Darkness had descended on another glorious spring evening. Then a disturbing surprise. A vehicle was slowly grinding its way down the back lane with a loudspeaker, repeating information that at first was incomprehensible. Garbled, fast instructions, momentarily intimidating. Had we been invaded? Then I grasped the tenor if not the detail of what was intended. Every villager was being summoned. But to what?
I rushed outside and like a shadow passing through the far trees was the garbage truck. The reeled message was clearer. Every villager had to present themselves at one of two places for a test on Friday.
The choice taxed me, and I woke uneasily pondering this. Go to the clinic and line up, or line up in your car on the edge of the village at a mobile testing-station. I chose the latter. Why? Because Giove has had over 40 cases, and one death. As a result, it is an Umbrian red zone. Soldiers at one time and now carabinieri man checkpoints in and out of the village.
Giove in lockdown
Come afternoon and the April day had become early summer. I arrived early for the 3.00 – 6.00 pm slot. Ahead of me were forty cars. Exposed in the sun, we were all gently boiling, but as far as I could tell, there was a serene acquiescence that this was our duty and complaining was inappropriate.
An hour later a protezione civile volunteer guided me to my parking point. Another then invited me to join a line behind an individual waiting to enter the Lions-funded mobile laboratory. My turn came and went in two minutes. A nurse dressed in powder blue made me sit, pricked my index finger and in 30 seconds was testing the blood in a little rectangular dish. All well, she bade me to give my details to another nurse: name, address, telephone and that was it. Out in the sunshine another protezione civile officer (in full uniform) kindly told me I could leave and smiled graciously. All had been completed.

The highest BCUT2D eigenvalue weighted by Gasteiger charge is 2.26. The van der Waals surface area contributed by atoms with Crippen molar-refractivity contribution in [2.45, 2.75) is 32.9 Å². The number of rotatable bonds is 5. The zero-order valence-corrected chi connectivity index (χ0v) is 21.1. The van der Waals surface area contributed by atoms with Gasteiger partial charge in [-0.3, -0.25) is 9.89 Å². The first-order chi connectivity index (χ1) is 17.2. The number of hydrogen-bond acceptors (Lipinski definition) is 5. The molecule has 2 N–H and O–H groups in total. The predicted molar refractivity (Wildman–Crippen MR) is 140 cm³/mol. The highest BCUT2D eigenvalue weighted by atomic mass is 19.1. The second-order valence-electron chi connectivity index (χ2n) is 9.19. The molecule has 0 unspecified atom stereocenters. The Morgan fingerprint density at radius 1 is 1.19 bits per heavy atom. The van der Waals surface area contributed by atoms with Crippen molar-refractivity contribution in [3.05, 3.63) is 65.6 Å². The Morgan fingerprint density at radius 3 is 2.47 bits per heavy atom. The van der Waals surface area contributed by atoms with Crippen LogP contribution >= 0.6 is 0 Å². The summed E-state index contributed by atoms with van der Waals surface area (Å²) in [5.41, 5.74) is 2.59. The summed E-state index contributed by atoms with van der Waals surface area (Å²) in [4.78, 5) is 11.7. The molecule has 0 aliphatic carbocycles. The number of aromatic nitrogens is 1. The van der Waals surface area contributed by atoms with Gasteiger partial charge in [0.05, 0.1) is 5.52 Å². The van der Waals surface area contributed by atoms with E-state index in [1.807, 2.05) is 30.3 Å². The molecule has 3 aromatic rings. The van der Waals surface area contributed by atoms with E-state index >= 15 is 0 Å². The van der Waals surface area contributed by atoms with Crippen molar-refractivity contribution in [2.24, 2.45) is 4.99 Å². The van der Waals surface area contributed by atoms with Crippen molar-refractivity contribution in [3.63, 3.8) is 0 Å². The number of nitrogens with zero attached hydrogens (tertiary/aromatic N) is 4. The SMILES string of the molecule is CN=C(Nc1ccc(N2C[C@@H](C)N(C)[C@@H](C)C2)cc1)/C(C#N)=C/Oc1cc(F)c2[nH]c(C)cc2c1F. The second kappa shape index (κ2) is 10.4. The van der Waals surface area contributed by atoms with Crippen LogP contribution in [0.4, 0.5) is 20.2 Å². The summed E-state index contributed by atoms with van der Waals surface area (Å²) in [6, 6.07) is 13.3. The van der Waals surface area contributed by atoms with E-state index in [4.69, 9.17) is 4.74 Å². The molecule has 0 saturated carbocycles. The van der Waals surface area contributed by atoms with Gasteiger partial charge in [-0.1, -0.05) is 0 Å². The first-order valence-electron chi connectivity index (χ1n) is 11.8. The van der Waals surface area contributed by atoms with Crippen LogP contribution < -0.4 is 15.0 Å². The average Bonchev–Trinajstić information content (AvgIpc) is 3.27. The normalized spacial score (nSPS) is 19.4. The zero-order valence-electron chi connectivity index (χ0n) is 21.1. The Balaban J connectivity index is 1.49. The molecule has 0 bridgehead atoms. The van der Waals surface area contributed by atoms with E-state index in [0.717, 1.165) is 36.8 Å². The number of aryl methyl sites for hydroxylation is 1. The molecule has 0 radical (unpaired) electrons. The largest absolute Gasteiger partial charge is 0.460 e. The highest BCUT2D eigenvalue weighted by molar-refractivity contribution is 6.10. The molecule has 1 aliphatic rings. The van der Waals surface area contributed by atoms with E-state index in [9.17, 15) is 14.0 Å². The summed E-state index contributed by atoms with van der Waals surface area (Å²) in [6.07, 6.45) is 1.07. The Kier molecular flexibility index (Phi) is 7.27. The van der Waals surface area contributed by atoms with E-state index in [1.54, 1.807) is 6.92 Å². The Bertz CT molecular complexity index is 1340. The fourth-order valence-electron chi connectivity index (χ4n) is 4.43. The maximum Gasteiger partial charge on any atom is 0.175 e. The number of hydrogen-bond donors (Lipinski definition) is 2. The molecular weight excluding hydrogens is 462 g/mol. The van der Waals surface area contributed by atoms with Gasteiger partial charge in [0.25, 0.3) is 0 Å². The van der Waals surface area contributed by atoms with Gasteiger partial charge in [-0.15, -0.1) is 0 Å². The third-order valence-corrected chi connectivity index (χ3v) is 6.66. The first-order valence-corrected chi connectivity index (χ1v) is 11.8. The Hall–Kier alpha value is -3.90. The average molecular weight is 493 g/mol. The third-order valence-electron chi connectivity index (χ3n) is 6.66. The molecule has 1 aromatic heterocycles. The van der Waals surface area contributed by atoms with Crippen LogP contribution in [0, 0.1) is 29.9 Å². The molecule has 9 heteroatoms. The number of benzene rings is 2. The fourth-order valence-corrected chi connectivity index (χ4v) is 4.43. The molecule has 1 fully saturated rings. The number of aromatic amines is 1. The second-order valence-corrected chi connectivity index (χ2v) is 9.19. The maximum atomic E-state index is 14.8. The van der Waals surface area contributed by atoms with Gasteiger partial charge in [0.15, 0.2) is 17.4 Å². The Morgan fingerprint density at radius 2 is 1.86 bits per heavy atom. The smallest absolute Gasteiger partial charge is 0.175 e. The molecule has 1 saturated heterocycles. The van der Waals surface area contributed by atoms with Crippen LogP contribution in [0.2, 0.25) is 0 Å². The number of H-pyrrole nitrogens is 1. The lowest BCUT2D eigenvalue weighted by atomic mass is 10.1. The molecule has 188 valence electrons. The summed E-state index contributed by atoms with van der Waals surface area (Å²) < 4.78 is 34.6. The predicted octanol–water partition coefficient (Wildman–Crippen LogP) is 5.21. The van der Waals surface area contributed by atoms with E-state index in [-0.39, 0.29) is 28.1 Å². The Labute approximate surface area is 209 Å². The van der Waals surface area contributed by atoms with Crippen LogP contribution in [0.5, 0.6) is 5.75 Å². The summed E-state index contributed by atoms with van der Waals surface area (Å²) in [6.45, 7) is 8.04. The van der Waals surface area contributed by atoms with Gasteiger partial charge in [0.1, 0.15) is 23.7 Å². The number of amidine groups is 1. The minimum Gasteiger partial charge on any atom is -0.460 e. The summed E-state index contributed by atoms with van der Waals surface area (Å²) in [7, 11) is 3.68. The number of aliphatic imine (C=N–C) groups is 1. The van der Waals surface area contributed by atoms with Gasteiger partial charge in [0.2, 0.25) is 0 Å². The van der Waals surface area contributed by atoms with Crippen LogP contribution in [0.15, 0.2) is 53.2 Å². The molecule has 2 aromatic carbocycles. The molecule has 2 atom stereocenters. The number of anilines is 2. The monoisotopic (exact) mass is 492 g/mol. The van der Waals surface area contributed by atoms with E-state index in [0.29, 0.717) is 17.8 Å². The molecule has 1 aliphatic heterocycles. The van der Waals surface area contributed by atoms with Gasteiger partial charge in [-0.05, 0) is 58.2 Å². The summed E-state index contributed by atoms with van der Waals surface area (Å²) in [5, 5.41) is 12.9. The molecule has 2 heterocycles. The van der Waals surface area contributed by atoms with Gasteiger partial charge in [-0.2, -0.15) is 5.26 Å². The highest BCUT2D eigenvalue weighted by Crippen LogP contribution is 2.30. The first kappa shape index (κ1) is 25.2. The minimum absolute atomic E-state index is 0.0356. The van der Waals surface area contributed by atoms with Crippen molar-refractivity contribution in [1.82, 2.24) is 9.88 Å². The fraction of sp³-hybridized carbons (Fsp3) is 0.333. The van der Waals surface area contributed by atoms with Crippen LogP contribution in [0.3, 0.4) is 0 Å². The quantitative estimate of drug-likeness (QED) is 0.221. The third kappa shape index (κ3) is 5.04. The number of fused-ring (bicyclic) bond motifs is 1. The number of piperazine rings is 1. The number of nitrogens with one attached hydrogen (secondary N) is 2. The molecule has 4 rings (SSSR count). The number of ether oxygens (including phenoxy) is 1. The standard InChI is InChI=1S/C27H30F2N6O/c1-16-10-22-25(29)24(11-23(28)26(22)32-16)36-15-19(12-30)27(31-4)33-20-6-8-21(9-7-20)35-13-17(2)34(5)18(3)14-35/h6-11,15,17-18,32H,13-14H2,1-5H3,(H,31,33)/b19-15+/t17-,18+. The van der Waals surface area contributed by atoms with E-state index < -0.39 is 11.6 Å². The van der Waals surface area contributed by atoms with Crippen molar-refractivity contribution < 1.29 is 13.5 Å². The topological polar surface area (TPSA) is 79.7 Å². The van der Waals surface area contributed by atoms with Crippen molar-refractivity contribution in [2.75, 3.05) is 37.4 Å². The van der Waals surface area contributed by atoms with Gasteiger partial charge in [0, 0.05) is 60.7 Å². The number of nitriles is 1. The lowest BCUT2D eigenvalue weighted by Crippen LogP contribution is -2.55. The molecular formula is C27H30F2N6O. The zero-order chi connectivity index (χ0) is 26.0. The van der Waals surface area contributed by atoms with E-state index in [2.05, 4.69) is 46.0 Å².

Of course, I had a sense of relief but wondered, then, who would know I had met the summons, and come to think of it, what did they find in my blood? Nothing, I assumed? Will they phone me? Who exactly might they be? Communication, Italy’s Achilles Heel.
Then a second thought came to mind. How at ease everyone was about performing their civic duty. How courteous and kindly those involved were. What did they remind me of? Volunteer docents in National Trust houses in the UK: happy to serve a good cause.
Makes you think about the aftermath of this pandemic. Italy needs to draw upon the strengths of its civic society and exploit these strengths to learn to communicate for 21st-century circumstances. There is an inherent goodness in these discomforting times that needs to be unleashed to avoid the endemic political wrangling that does not do justice to a people who really take palpable pleasure in performing civic service.